Professor Hamoudi received his J.D. (1996) and J.S.D. (2008) from Columbia Law School, where he was a Harlan Fiske Stone Scholar. His scholarship focuses on Middle Eastern and Islamic Law, particularly, but not exclusively, as it pertains to matters of commerce. He has called for a reassessment of the manner in which law in the Muslim world is understood and approached, with less reliance on medieval texts and more emphasis on the positive law of the nation states of the Muslim world and on the political, social, economic and ideological influences that influence its interpretation. He has written for numerous law reviews, spoken at conferences sponsored by the MacMillan Center at Yale University, the American Association of Law Schools and the New York City Bar Association, and given interviews to various news organizations including The New York Times, Forbes.com, Slate.com, the McNeil-Lehrer News Hour Online and the New York Law Journal.  In 2009, Professor Hamoudi was awarded the Hessel Yntema prize, awarded by the American Society of Comparative Law for the best article produced in the American Journal of Comparative Law the previous year by an author under the age of 40.

Professor Hamoudi spent most of 2009 in Baghdad advising the Constitutional Review Committee of the Iraqi legislature, responsible for developing critical amendments to the Iraq Constitution deemed necessary for Iraqi national reconciliation, on behalf of the United States Embassy in Baghdad. He also advised on other key pieces of legislation, including a hydrocarbons law, a revenue management law, and an antitrust law.  From this work, and from extensive contemporaneous research into the records and legislative history of the drafting of the Iraqi Constitution in 2005, Professor Hamoudi has been spending most of his time preparing a book on the drafting and subsequent evolution of the Iraq Constitution, to be published with the University of Chicago Press.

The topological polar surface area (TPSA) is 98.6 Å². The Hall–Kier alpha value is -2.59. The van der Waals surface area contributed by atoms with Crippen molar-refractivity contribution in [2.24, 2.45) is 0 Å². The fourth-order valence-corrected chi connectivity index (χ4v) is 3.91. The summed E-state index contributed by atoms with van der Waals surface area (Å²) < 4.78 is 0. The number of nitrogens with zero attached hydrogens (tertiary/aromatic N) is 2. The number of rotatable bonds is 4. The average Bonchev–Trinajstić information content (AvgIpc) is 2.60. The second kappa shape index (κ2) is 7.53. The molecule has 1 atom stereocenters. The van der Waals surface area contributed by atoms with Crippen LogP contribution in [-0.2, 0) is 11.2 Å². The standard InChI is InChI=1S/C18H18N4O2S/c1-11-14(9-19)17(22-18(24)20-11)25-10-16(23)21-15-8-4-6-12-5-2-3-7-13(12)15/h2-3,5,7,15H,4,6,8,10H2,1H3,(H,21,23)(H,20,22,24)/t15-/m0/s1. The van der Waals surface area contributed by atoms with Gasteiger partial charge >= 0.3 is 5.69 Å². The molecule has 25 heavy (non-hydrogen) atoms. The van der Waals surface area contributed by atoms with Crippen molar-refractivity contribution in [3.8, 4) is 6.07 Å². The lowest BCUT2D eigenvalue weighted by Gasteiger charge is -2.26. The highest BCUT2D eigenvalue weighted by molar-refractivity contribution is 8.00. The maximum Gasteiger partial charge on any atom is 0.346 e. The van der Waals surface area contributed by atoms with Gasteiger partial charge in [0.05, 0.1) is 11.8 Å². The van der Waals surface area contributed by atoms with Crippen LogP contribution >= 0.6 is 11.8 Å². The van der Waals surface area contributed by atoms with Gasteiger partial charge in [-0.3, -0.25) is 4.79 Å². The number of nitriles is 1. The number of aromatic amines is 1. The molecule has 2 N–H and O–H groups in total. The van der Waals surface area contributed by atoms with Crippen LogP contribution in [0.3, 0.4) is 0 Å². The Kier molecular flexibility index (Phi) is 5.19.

Professor Hamoudi is also the author of a blog on Islamic Law entitled Islamic Law in Our Times.

 

Selected Projects of Note

  • Through a grant funded by the Constitutional and Legislative Affairs Office of the U.S. Embassy in Baghdad, I served for most of 2009 as Deputy Chief of Party for a University of Utah project responsible for overseeing a program of offering technical, legal advice to the Iraqi Council of Representatives on a variety of legislative and constitutional matters.  I also served as manager of the specific work relating to constitutional amendment and reform.
  • Through a series of grants funded by the Department of State,  I have worked with the International Human Rights Law Institute of DePaul University School of Law, I have served in various capacities from 2005 through 2011 to organize and administer the participation of Iraqi law schools in the Jessup International Moot Court Competition.  From 2005 through 2009 I was the  head coordinator of that effort.
  • Through a grant funded by USAID, I worked from 2003 through 2005  with the International Human Rights Law Institute of DePaul University School of Law as manager of an effort to introduce clinical legal education into Iraqi law schools.

Recent Publications

  • “The Will of the (Iraqi) People”, 2011 Utah Law Review __ (forthcoming)
  • “Ornamental Repugnancy: Identitarian Islam and the Iraq Constitution”, 23 St. Thomas Law Review 692 (2011)
  • “Book Review: Islam and Liberal Citizenship”, 26 Journal of Law & Religion 387 (2011)
  • “Identitarian Violence and Identitarian Politics: Elections and Governance in Iraq” 51 Harvard International Law Journal Online 82 (2010)
  • “The Death of Islamic Law”, 38 Georgia Journal of International and Comparative Law 293 (2010).
  • “Between Realism and Resistance: Shi’i Islam and the Contemporary Liberal State, 11 Journal of Islamic Law and Culture 111 (2009).
  • “Book Review: The Crisis of Islamic Civilization”, 47 Osgoode Hall Law Journal 159 (2009).
  • “Dream Palaces of Law: Western Constructions of the Muslim Legal World”, 32 Hastings International and Comparative Law Review. 803 (2009).
  • Howling in Mesopotamia (Beaufort Books 2008)

Substantive Areas

  • Rule of Law
  • Conflict Stabilization

Regions

  • Central Asia and the Middle East

Contact Info

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